Exports - partners:
US 22.9%, Switzerland 6.9%, China 4.1%, Japan 4%
$1.123 trillion
note: external imports, excluding intra-EU trade (2003)
Imports - commodities:
machinery, vehicles, aircraft, plastics, crude oil, chemicals, textiles, metals, foodstuffs, clothing
Imports - partners:
US 15.1%, China 9.7%, Japan 6.7%, Switzerland 5.6%
Reserves of foreign exchange and gold:
Currency (code):
euro, British pound, Danish kroner, Swedish kroner, Cypriot pound, koruny (Czech Republic), krooni (Estonia), forint (Hungary), lati (Latvia), litai (Lithuania), Maltese liri, zloty (Poland), koruny (Slovakia), tolar (Slovenia)
Currency code:
Exchange rates:
euros per US dollar - 0.81 (2004), 0.89 (2003), 1.06 (2002), 1.12 (2001), 1.09 (2000)
Fiscal year:
Communications European Union
Telephones - main lines in use:
238,763,162 (2002)
Telephones - mobile cellular:
314,644,700 (2002)
Telephone system:
note - see individual country entries of member states
Radio broadcast stations:
AM 866, FM 13,396, shortwave 73 (1998); note - sum of individual country radio broadcast stations; there is also a European-wide station (Euroradio)
Television broadcast stations:
2,791 (1995); note - does not include repeaters; sum of individual country television broadcast stations; there is also a European-wide station (Eurovision)
Internet country code:
.eu (effective 2005); note - see country entries of member states for individual country codes
Internet hosts:
22,000,414 (2004); note - sum of individual country Internet hosts
Internet users:
206,032,067 (September 2004)
Transportation European Union
total: 222,293 km
broad gauge: 28,438 km
standard gauge: 186,405 km
narrow gauge: 7,427 km
other: 23 km (2003)
total: 4,634,810 km (including 56,704 km of expressways)
paved: 4,161,318 km
unpaved: 473,492 km (1999-2000)
53,512 km
Ports and harbors:
Antwerp (Belgium), Barcelona (Spain), Bremen (Germany), Copenhagen (Denmark), Gdansk (Poland), Hamburg (Germany), Helsinki (Finland), Las Palmas (Canary Islands, Spain), Le Havre (France), Lisbon (Portugal), London (UK), Marseille (France), Naples (Italy), Peiraiefs or Piraeus (Greece), Riga (Latvia), Rotterdam (Netherlands), Stockholm (Sweden), Talinn (Estonia)
3,130 (2004 est.)
Airports - with paved runways:
total: 1,834
Airports - with unpaved runways:
total: 1,296
94 (2004)
Military European Union
Military - note:
In November 2004, the European Union heads of government signed a "Treaty Establishing a Constitution for Europe" that offers possibilities - with some limits - for increased defense and security cooperation. If ratified, in a process that may take some two years, this treaty will in effect make operational the European Security and Defense Policy (ESDP) approved in the 2000 Nice Treaty. Despite limits of cooperation for some EU members, development of a European military planning unit is likely to continue. So is creation of a rapid-reaction military force and a humanitarian aid system, which the planning unit will support. France, Germany, Belgium, Netherlands, Luxembourg, and Italy continue to press for wider coordination. The five-nation Eurocorps - created in 1992 by France, Germany, Belgium, Spain, and Luxembourg - has already deployed troops and police on peacekeeping missions to Bosnia and Herzegovina, Macedonia, and the Democratic Republic of Congo and assumed command of the International Security Assistance Force (ISAF) in Afghanistan in August 2004. Eurocorps directly commands the 5,000-man Franco-German Brigade, the Multinational Command Support Brigade, and EUFOR, which took over from SFOR in Bosnia in December 2004. Other troop contributions are under national command - committments to provide 67,100 troops were made at the Helsinki EU session in 2000. Some 56,000 EU troops were actually deployed in 2003. In August 2004, the new European Defense Agency, tasked with promoting cooperative European defense capabilities, began operations. In November 2004, the EU Council of Ministers formally committed to creating thirteen 1,500-man "battle groups" by the end of 2007, to respond to international crises on a rotating basis. Twenty-two of the EU's 25 nations have agreed to supply troops. France, Italy, and the UK are to form the first three battle groups in 2005, with Spain to follow. In May 2005, Norway, Sweden, and Finland agreed to establish one of the battle groups, possibly to include Estonian forces. The remaining groups are to be formed by 2007. (2005)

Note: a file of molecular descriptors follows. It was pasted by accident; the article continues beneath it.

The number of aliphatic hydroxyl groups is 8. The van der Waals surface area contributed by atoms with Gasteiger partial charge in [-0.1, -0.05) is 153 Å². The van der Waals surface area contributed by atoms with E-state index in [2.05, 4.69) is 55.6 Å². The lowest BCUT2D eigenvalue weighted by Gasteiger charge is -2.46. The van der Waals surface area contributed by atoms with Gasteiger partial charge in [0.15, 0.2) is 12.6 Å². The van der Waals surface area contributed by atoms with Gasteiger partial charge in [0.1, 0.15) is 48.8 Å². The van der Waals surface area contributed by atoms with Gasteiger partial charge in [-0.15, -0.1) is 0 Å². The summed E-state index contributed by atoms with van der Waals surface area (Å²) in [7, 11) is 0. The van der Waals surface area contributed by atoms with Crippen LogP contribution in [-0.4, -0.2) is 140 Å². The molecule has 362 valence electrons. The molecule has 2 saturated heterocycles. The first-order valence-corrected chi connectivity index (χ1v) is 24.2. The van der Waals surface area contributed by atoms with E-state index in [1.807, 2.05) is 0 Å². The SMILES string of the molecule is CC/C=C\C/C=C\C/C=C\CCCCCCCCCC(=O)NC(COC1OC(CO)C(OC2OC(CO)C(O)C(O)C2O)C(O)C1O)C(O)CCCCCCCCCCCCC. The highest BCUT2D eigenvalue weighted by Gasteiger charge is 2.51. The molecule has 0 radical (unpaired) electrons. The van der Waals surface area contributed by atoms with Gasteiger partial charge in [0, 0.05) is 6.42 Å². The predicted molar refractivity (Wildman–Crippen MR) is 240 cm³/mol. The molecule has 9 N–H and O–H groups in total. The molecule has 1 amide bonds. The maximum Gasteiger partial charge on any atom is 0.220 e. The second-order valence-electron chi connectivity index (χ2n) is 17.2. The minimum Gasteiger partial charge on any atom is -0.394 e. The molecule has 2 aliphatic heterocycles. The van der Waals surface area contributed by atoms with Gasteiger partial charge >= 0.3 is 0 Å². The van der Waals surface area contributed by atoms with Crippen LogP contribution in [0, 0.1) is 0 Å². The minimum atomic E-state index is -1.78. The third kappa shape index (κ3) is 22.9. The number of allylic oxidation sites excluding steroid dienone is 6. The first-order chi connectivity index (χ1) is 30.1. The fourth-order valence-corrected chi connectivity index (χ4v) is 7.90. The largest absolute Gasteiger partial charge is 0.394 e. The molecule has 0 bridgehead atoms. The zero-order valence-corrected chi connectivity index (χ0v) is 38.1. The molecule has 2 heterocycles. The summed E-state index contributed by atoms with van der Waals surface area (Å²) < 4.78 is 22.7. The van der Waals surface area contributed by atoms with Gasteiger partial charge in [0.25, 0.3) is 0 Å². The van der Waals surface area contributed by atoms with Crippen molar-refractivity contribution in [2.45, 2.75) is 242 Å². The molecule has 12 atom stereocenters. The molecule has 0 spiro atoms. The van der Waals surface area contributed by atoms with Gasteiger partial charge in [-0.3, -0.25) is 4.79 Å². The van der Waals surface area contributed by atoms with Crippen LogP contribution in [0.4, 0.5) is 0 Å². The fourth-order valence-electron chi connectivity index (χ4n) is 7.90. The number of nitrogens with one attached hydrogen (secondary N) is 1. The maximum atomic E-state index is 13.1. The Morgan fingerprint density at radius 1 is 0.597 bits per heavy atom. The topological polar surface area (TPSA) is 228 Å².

Transnational Issues European Union
Disputes - international:
the EU has no border disputes with neighboring countries; it has set up a Schengen area - consisting of 13 EU member states that have signed the convention implementing the Schengen agreements (1985 and 1990) on the free movement of persons and the harmonization of border controls in Europe; the Schengen agreements ("acquis") became incorporated into EU law with the implementation of the 1997 Treaty of Amsterdam on 1 May 1999; member states are: Austria, Belgium, Denmark, Finland, France, Germany, Greece, Italy, Luxembourg, Netherlands, Portugal, Spain, and Sweden; in addition, non-EU states Iceland and Norway (as part of the Nordic Union) have been included in the Schengen area since 1996 (full members in 2001), bringing the total current membership to 15; the UK (since 2000) and Ireland (since 2002) take part in some aspects of the Schengen area, especially with respect to police and criminal matters; the 10 new member states that joined the EU in 2004 eventually are expected to participate in Schengen, following a transition period to upgrade their border controls and procedures



Sources: The CIA World Fact Book and other public domain Internet sites